LITTLETON — Less than two years old, the Schilling Beer Co. has earned still more praise for its brews based on centuries-old European recipes with Ski Magazine recently naming SBC one of six craft brewers in the U.S. who are “perfecting the craft — literally.”
In the “après” section of its January 2015 issue, lifestyle editor Samantha Berman hails “The New New Ski-Town Breweries,” among them Pfriem Family Brewers, Bend, Ore.; Storm Peak Brewing, Steamboat, Colo.; Roaring Fork Beer, Carbondale, Colo.; Broken Compass Brewing, Breckinridge, Colo.; June Lake Brewing: June Lake, Calif.; and Schilling.
Berman briefly describes each brewery, with notes about its beer and “signature brews.”
As to the beer at Schilling, Berman said it combines science and “age-old brewing techniques” to produce small-batch beers while “reviving old Continental styles.” She describes Schilling’s Kamarade Baltic Porter as “malty and strong,” and gives special mention to the Erastus, a Belgian trippel.
Jeff Cozzens, Schilling Beer Co.’s chief executive officer, said he was thrilled with and honored by the recognition from Ski Magazine, but noted it’s not the first time folks have said some really nice things about the company he and his extended family opened on Sept. 26, 2013, in a former grist mill on the banks of the Ammonoosuc River.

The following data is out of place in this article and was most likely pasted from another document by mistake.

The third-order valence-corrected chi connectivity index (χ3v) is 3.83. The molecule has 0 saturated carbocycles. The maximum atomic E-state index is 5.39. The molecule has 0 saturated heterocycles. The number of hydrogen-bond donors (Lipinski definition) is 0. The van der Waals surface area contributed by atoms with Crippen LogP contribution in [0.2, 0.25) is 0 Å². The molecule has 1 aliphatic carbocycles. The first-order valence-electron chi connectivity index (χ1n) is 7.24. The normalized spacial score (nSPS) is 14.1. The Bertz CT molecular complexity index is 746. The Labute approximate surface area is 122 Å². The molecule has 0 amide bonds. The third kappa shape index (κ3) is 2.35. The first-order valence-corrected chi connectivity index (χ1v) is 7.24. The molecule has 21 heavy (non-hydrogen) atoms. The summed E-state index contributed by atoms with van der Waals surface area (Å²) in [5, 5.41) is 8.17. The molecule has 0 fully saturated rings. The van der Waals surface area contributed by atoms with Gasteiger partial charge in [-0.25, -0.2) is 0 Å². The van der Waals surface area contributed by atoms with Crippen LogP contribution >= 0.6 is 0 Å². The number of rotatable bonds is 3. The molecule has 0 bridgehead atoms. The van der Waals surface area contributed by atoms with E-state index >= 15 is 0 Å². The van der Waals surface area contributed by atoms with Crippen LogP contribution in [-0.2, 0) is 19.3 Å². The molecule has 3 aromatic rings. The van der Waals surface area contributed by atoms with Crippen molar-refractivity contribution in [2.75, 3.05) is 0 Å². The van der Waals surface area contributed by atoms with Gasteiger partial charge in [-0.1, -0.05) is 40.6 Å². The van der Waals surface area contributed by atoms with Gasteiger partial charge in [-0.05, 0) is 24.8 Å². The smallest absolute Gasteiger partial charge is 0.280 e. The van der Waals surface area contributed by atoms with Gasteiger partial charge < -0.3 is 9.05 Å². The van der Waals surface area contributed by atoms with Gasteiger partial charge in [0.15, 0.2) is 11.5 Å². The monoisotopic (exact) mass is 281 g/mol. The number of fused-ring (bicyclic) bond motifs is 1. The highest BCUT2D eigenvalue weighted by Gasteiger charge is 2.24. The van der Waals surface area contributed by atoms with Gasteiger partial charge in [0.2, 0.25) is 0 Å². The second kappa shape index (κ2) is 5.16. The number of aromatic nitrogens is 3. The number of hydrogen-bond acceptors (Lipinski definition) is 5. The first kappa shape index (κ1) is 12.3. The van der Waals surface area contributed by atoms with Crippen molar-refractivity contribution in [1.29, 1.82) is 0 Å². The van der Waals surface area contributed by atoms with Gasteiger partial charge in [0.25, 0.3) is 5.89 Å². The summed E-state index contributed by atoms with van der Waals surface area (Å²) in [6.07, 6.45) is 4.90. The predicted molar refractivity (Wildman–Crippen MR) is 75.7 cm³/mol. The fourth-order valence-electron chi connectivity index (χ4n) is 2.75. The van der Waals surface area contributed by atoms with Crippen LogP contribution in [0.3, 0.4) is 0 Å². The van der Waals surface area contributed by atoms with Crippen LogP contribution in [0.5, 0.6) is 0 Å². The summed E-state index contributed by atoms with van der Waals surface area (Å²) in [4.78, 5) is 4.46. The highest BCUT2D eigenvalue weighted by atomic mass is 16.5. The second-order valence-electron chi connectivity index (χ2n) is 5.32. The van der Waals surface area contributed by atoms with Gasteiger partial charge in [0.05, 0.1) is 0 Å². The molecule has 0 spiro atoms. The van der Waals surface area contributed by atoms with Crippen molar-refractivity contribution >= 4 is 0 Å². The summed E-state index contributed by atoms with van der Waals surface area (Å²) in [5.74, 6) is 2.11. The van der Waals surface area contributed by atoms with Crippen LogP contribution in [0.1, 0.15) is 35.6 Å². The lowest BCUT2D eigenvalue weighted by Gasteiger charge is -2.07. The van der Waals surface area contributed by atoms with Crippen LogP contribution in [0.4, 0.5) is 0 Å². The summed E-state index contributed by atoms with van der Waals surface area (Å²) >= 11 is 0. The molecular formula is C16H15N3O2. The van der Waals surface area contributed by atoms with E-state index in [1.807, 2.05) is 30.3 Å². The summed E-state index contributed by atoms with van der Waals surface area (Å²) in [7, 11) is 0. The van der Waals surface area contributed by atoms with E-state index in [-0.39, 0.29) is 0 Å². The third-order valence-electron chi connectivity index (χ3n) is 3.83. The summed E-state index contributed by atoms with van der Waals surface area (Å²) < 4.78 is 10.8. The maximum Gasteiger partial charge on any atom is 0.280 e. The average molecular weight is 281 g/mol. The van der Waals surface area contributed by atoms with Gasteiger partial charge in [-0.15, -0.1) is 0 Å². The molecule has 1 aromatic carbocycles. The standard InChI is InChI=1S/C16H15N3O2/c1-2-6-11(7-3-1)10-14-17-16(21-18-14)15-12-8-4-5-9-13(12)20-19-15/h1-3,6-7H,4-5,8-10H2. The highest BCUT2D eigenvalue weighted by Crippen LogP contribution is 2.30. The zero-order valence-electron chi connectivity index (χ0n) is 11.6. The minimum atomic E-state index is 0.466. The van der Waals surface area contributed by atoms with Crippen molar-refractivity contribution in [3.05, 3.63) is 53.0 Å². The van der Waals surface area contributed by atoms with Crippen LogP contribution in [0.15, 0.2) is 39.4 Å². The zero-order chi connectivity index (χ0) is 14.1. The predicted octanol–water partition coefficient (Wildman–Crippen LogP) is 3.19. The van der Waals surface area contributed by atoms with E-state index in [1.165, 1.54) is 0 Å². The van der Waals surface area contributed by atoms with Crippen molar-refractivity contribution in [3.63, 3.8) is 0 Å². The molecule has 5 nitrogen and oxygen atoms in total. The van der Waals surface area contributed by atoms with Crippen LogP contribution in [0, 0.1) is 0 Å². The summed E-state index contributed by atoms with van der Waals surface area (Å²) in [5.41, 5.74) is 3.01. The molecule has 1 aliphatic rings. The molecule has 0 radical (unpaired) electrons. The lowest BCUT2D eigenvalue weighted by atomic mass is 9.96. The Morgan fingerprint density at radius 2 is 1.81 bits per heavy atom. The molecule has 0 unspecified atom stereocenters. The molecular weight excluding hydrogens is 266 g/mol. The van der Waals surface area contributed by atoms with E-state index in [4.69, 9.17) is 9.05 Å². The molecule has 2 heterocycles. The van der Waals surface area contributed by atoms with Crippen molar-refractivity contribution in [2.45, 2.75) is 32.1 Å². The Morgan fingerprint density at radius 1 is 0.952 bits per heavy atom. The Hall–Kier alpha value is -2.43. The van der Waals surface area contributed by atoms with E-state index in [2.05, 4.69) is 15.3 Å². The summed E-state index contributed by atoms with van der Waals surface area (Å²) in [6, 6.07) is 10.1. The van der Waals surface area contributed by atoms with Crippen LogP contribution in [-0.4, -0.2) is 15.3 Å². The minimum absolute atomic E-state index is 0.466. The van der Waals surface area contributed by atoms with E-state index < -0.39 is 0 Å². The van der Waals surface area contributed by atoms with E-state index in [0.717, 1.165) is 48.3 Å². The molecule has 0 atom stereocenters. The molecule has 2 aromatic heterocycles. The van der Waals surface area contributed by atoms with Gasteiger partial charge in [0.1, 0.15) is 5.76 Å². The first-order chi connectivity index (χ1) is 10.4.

In its brief history, Schilling has produced more than three dozen specialty beers, several of which went on to receive “100” ratings from Beer Advocate. New Hampshire Magazine honored Schilling as a “Best of 2014” and TripAdvisor gives the brewery a rating of 4.5 stars out of five.
Schilling Beer arguably represents the successful intersection of passion and science.
The company began with the friendship between Cozzens and John Lenzini, who is Schilling’s head brewer and president. The men were classmates at Traverse Senior High School in Michigan and then attended the University of Indiana together as undergrads, where Lenzini began home brewing.
While Cozzens went on to become an expert in militant Islam and other forms of extremism, Lenzini earned degrees in chemistry and German, which has let him read and translate old German beer recipes.
The men always had it in their minds to open a brewery, and after years of planning and extensive market research, they decided to open shop in Littleton.